Last Updated on May 6, 2015, by eNotes Editorial. Word Count: 1911
The most original genius of his age, William Wordsworth attacked the poetic diction and mannerisms fashionable in the mediocre poetry of the late eighteenth century, but his earliest poetry abounds in the personifications, hackneyed expressions, and apostrophes that he came to dislike most. His earliest poems, contained in AN EVENING WALK and DESCRIPTIVE SKETCHES, reveal the careful observation of nature that he excelled in during his most productive and most creative years between 1797 and 1807. He lacked only the discipline and the vision that came to him after he discarded Godwinism and the revolutionary fervor of his youth.
In 1797 he met Samuel Taylor Coleridge, the strongest influence on his maturing style and philosophy, and entered the period of his greatest work. Through Coleridge he discovered the associational psychology of David Hartley and discarded William Godwin’s rationalism. As a result of his new interest in psychology, he chose peasants, children, and mental defectives as subjects for his poetry. This choice marked a break with the decadent neo-classicism of his minor contemporaries. Many of the poems in LYRICAL BALLADS, written in conjunction with Coleridge, thus dealt with subjects from common life in order to reveal the unsophisticated operations of the human mind. For this publication Colderidge was to have written poems in the manner of “The Ancient Mariner,” in which the supernatural was made believable, while Wordsworth agreed to write on basic human emotions directly and sincerely expressed in ordinary life. The volume was dominated by Wordsworth, however, and when the public encountered such poems as “We Are Seven,” “The Idiot Boy,” and “The Thorn,” it was shocked. The reviewers were simply unable to accept such passages as the opening lines of “The Thorn”:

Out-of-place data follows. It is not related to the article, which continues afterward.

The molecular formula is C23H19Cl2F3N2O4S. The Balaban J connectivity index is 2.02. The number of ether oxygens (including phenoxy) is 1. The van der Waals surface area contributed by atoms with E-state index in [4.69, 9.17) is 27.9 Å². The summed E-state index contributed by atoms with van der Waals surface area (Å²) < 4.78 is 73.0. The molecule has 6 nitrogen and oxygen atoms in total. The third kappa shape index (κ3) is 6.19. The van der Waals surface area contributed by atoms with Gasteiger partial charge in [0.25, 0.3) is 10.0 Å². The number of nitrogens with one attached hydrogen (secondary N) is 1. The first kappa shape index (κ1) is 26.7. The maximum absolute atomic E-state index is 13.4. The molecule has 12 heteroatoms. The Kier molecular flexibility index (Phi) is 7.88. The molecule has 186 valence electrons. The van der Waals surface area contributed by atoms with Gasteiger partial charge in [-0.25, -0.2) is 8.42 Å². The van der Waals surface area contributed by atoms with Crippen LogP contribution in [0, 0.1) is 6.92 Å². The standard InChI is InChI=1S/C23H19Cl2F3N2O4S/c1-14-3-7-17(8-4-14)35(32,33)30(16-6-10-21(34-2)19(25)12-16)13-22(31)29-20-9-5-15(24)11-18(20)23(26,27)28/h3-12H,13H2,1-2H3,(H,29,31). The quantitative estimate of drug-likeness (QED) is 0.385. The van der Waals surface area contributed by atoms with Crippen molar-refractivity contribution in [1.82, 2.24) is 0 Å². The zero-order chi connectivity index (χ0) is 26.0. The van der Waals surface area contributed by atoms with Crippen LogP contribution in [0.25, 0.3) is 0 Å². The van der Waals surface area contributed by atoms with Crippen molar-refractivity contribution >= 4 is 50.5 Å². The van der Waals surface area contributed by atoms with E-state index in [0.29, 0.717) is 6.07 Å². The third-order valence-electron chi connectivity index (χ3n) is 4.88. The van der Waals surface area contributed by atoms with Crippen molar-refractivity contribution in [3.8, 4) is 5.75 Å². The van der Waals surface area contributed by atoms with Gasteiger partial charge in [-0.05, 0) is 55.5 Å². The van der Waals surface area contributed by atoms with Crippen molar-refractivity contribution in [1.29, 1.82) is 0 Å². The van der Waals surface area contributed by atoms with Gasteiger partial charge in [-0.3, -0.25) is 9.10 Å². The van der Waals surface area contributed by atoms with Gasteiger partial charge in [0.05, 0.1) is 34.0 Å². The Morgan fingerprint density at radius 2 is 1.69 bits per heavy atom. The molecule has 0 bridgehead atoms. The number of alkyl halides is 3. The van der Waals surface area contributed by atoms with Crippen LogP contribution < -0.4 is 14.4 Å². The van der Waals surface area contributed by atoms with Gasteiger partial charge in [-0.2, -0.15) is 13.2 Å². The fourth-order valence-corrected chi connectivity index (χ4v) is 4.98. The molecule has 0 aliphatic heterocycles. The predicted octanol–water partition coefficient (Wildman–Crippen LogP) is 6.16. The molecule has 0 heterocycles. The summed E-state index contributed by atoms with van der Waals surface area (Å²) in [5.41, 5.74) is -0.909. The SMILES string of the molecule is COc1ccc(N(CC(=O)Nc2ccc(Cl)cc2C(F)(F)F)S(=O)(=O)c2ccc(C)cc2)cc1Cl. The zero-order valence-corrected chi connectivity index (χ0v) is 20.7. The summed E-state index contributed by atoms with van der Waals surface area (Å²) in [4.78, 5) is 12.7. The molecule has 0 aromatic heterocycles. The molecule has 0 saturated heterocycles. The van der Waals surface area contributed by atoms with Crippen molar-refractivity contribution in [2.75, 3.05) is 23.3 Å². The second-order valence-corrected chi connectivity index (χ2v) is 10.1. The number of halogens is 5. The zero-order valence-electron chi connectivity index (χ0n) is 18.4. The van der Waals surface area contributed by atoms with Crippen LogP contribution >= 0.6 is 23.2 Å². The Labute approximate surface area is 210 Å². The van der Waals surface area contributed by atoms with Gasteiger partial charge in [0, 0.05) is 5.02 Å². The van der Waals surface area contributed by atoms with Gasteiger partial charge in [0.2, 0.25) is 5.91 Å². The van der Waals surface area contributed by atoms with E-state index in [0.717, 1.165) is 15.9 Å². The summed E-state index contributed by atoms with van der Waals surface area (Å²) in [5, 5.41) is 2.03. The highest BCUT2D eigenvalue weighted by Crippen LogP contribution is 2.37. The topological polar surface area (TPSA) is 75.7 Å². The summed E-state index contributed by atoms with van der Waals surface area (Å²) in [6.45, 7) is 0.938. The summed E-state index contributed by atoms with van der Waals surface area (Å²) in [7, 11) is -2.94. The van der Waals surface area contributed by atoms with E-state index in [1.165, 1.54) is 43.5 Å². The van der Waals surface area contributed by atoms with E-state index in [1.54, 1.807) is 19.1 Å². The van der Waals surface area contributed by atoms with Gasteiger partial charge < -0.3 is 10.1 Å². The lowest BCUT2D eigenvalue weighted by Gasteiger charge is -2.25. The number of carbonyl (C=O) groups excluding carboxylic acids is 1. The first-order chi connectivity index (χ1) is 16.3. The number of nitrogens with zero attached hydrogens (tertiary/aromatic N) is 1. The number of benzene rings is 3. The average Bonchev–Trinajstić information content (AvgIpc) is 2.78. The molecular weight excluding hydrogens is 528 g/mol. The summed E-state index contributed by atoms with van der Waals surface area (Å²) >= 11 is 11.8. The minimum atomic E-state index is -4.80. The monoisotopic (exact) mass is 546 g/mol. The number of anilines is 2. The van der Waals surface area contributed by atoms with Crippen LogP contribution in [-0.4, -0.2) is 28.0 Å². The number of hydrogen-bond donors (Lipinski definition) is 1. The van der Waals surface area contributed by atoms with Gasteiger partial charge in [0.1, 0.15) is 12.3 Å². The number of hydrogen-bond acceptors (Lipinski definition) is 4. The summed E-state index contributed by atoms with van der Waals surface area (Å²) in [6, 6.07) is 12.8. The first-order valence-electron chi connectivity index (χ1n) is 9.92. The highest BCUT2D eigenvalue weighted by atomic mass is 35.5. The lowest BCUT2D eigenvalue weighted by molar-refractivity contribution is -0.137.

There is a Thorn—it looks so old,In truth, you’d find it hard to sayHow it could ever have been young,It looks so old and grey.
But much more important in LYRICAL BALLADS was Wordsworth’s famous group of poems on nature, the first truly “Wordsworthian” poems. Everywhere in nature he found harmony and an active force that he identified with God. He felt no separation between Man and nature, all things joining in harmony. In “Tintern Abbey,” for example, he gave full and lasting expression to the Romantic concept of nature as divinity: